It’s the end of an era. Serena Williams, one of the greatest athletes of all time, has announced she is retiring from tennis.
In a cover story for Vogue published online on Tuesday, the 23-time Grand Slam champion said, “I have never liked the word retirement. It doesn’t feel like a modern word to me. I’ve been thinking of this as a transition, but I want to be sensitive about how I use that word, which means something very specific and important to a community of people.
“Maybe the best word to describe what I’m up to is evolution,” said Williams, 40. “I’m here to tell you that I’m evolving away from tennis, toward other things that are important to me. A few years ago I quietly started Serena Ventures, a venture capital firm. Soon after that, I started a family. I want to grow that family.”
She also said she was “reluctant” to talk about moving on from tennis and added, “I can’t even have this conversation with my mom and dad. It’s like it’s not real until you say it out loud. It comes up, I get an uncomfortable lump in my throat, and I start to cry. The only person I’ve really gone there with is my therapist!”
Williams did not say when her final game will be, but she did suggest on Instagram that the U.S. Open, which begins Aug. 29, could be her final. “The countdown has begun. I’m gonna relish these next few weeks.”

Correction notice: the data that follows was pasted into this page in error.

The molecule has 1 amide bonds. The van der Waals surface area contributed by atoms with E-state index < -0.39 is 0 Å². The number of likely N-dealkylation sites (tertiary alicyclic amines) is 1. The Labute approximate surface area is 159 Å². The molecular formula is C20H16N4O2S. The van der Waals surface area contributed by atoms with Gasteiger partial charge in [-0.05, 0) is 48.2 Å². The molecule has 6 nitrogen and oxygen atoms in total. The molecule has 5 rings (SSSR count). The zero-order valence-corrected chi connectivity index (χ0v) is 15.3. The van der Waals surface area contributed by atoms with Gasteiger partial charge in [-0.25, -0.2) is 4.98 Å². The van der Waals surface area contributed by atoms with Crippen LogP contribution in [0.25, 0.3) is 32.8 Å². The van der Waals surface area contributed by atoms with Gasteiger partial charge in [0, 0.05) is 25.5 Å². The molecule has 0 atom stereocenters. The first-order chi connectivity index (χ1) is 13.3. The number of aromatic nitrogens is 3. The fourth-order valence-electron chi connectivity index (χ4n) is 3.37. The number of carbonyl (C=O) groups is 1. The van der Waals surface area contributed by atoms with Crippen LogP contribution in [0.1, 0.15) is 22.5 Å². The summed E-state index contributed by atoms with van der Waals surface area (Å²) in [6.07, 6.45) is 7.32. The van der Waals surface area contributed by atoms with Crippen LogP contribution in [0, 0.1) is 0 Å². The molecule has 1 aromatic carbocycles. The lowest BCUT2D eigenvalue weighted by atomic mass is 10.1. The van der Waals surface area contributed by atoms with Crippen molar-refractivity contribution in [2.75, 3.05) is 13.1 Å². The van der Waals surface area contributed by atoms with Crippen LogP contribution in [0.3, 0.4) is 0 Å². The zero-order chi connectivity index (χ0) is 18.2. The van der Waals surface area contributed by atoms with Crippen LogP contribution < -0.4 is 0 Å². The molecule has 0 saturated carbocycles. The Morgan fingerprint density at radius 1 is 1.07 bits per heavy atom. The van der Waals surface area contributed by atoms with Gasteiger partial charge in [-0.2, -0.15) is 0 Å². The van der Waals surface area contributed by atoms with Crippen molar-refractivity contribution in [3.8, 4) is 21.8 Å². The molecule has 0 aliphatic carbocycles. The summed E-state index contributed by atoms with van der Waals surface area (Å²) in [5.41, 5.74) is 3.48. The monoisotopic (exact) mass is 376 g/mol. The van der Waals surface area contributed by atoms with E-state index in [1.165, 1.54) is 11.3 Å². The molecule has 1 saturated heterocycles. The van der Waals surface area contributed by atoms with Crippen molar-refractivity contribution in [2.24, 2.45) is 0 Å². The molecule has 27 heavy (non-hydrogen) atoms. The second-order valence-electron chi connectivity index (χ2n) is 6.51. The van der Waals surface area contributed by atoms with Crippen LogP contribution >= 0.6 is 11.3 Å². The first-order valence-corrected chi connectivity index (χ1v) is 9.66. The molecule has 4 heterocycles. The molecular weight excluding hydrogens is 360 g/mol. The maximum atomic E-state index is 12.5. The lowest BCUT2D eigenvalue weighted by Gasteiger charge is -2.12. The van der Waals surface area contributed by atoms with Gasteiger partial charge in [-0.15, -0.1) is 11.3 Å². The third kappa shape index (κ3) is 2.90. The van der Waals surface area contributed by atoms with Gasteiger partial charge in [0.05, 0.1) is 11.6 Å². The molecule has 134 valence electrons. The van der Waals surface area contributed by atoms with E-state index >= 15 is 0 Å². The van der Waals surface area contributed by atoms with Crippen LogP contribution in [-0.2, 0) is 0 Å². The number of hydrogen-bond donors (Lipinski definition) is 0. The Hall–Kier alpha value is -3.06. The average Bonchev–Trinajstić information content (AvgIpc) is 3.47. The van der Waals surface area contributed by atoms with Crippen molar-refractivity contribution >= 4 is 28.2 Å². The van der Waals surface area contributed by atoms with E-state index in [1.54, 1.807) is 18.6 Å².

Widely considered one of the most prominent American athletes of all time, Williams and her sister Venus changed the face of the sport of tennis when they broke onto the professional scene in their early teens. Serena has won the Australian Open seven times, Wimbledon seven times, the US Open six times and the French Open three times. Altogether, she has 23 Grand Slam singles titles to her name, the most by any player in the Open Era, according to CBS Sports.
There is one player with one more Grand Slam title than Williams, Australia’s Margaret Court. In the new Vogue piece, Williams notes, “There are people who say I'm not the GOAT because I didn't pass Margaret Court's record of 24 grand slam titles, which she achieved before the 'open era' that began in 1968. I'd be lying if I said I didn't want that record. Obviously I do. But day to day, I'm really not thinking about her. If I'm in a grand slam final, then yes, I am thinking about that record."
Williams, considered by many to be the most prolific tennis players ever, is the owner of 73 singles titles, 14 Grand Slam doubles titles with sister Venus Williams and four Olympic gold medals, according to CBS Sports. She remained at the top of the Women’s Tennis Association’s ranking for a record 186 consecutive weeks and finished the year at No. 1 five times. Her current ranking is 407, but that is largely because she has only played in six tournaments since the beginning of 2021 after suffering a series of injuries and has left WTA ranking.
As for her official departure from the court, Williams has a vision. “I'm not looking for some ceremonial, final on-court moment," Williams writes in Vogue. "I'm terrible at goodbyes, the world's worst. But please know that I am more grateful for you than I can ever express in words. You have carried me to so many wins and so many trophies. I'm going to miss that version of me, that girl who played tennis. And I'm going to miss you."